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Ireland to review airline sale plan

February 16, 2011

By Staff Reporter

By Andrew Bushe

DUBLIN — The Irish government is to reexamine last year’s decision to hold onto a majority stake in Aer Lingus in a future flotation or trade sale, according to new Transport Minister Seamus Brennan.

Brennan said the decision to sell just a minority stake will be reviewed once the airline’s survival plan has been fully implemented.

Last October, the government approved the part-privatization of the airline with Brennan’s predecessor, Mary O’Rourke, saying the State intended to retain a 51 percent stake.

The airline’s staff owns 14.9 percent of the company.

“As the months go on and I am satisfied that we have a strong Aer Lingus and the survival plan is working, I will talk to all the interested parties about the future of the company and what is right for the country and the company,” Brennan told the Irish Times.

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“Whatever the future of Aer Lingus is, whatever the structure of it is in the future, one thing I am determined about is that it is healthy.”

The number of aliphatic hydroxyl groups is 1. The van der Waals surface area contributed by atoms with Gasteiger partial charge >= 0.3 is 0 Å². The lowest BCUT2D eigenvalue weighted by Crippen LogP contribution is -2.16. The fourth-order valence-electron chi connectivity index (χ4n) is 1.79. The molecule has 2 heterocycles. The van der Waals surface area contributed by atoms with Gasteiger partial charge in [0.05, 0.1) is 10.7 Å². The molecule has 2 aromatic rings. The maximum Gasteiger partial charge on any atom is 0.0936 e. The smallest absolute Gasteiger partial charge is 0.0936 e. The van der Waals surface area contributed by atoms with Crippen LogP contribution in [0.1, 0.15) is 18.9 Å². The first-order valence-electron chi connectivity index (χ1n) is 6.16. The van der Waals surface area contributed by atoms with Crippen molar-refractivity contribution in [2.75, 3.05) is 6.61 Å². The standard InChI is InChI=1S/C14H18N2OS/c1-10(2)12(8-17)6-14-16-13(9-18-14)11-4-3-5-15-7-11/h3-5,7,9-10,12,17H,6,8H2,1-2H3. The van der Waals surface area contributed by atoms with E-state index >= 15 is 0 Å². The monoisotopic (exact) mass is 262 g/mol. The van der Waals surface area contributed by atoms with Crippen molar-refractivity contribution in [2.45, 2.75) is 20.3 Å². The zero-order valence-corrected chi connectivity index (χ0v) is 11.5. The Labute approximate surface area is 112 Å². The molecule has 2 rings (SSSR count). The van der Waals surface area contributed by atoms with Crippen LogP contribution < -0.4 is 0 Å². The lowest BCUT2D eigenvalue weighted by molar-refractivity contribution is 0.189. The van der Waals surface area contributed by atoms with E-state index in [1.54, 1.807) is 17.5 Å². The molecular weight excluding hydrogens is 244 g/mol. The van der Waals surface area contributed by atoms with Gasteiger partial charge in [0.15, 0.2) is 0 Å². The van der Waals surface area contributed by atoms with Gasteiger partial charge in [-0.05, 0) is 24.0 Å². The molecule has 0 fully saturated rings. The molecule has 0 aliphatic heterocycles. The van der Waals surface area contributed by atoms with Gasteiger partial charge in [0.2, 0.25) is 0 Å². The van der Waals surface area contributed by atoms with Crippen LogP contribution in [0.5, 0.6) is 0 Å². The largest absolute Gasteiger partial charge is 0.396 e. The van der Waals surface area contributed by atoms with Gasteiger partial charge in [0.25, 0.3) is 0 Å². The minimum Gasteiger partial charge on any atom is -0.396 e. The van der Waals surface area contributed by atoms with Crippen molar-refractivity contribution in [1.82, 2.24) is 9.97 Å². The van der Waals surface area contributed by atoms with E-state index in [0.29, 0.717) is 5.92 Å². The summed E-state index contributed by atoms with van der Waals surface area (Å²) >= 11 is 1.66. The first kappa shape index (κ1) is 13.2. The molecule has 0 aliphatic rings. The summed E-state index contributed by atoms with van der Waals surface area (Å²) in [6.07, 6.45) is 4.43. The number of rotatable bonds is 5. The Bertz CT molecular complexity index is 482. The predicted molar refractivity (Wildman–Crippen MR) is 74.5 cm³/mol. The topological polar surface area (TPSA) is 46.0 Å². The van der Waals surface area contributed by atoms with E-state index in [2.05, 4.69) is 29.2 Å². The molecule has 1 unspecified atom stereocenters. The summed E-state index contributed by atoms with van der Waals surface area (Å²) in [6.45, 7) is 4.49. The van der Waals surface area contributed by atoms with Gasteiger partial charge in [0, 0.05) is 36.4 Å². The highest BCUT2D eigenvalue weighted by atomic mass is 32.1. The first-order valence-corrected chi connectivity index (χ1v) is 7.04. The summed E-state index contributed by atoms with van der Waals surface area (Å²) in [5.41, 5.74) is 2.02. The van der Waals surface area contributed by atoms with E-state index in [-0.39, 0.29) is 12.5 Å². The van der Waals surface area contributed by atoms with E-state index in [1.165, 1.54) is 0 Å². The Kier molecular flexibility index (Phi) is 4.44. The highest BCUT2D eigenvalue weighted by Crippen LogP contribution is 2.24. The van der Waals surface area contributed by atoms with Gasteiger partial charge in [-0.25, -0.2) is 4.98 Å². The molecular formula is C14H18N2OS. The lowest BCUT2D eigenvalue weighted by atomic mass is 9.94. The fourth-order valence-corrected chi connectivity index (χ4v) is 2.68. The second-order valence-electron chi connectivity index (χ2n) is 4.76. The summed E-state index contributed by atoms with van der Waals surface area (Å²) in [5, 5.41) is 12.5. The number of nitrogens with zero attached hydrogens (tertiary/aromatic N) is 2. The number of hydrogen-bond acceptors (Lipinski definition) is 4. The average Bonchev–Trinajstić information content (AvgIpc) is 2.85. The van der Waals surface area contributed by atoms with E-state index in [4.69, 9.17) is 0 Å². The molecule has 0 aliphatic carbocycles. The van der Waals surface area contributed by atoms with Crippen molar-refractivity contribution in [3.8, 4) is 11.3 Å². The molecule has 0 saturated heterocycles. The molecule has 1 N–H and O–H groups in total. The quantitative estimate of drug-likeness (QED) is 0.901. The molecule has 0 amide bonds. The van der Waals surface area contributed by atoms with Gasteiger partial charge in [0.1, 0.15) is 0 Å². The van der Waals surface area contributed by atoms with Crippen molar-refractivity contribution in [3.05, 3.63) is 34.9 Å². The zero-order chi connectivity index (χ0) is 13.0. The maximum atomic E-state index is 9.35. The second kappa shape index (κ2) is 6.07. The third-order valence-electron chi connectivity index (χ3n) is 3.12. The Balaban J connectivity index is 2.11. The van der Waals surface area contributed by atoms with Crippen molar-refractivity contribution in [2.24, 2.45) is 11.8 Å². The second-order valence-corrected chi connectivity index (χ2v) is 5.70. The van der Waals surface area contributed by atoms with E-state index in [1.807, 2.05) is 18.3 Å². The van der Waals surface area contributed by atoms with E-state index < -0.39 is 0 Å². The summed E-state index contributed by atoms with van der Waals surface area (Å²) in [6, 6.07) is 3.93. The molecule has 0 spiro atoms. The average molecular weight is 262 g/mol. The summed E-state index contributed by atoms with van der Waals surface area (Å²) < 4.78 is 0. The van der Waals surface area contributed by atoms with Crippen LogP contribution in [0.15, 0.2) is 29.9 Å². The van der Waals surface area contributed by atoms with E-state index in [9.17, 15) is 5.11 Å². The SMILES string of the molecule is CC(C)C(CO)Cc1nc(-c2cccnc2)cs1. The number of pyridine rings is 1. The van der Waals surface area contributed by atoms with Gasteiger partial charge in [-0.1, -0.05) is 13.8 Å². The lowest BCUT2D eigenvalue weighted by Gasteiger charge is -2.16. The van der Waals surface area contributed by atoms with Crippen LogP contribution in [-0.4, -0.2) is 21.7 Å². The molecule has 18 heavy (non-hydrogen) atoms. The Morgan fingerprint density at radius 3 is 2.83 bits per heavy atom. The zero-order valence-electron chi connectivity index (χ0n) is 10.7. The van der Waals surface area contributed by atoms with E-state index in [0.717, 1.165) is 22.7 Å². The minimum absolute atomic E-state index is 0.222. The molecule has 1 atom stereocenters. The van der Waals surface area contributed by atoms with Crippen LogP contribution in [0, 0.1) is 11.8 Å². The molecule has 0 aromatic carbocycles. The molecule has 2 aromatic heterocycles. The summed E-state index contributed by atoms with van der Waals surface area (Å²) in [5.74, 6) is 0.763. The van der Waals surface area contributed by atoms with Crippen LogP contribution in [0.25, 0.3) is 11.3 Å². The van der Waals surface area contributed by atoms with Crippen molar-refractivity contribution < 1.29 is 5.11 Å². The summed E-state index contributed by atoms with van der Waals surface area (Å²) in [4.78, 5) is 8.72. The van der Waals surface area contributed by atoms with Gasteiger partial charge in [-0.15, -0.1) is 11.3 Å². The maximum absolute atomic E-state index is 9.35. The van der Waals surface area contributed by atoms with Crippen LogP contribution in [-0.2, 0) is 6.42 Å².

Previously the government had decided not to sell the entire 85.1 percent share for a number of reasons, including the fact that bilateral agreements with the U.S. gives it access to airports there on the basis that it is state-owned.

A flotation of the airline has been on the government’s agenda since 1999, as it needs investment for new planes and development.

Documents released to the Sunday Business Post Under the Freedom of Information Act show that the aborted public offering of shares has so far cost the taxpayer euro 5.21 million in payments for consultants, advertisers and public relations services.

The documents reveal the government paid the airline euro 6.7 million in compensation for the closure of airports and the international travel disruption in the days immediately following the Sept. 11 attacks on the U.S. The payment was cleared by the European Union.

A search for an investor was put on hold last year when the airline saw passenger numbers plummet in the wake of the effects of the foot-and-mouth-disease crisis on Ireland and the fallout from the Sept. 11 attacks.

The company lost euro 140 million last year and another euro 20 million in the first four months of this year. The recent five-day stoppage as a result of the dispute with pilots cost over euro 2 million a day.

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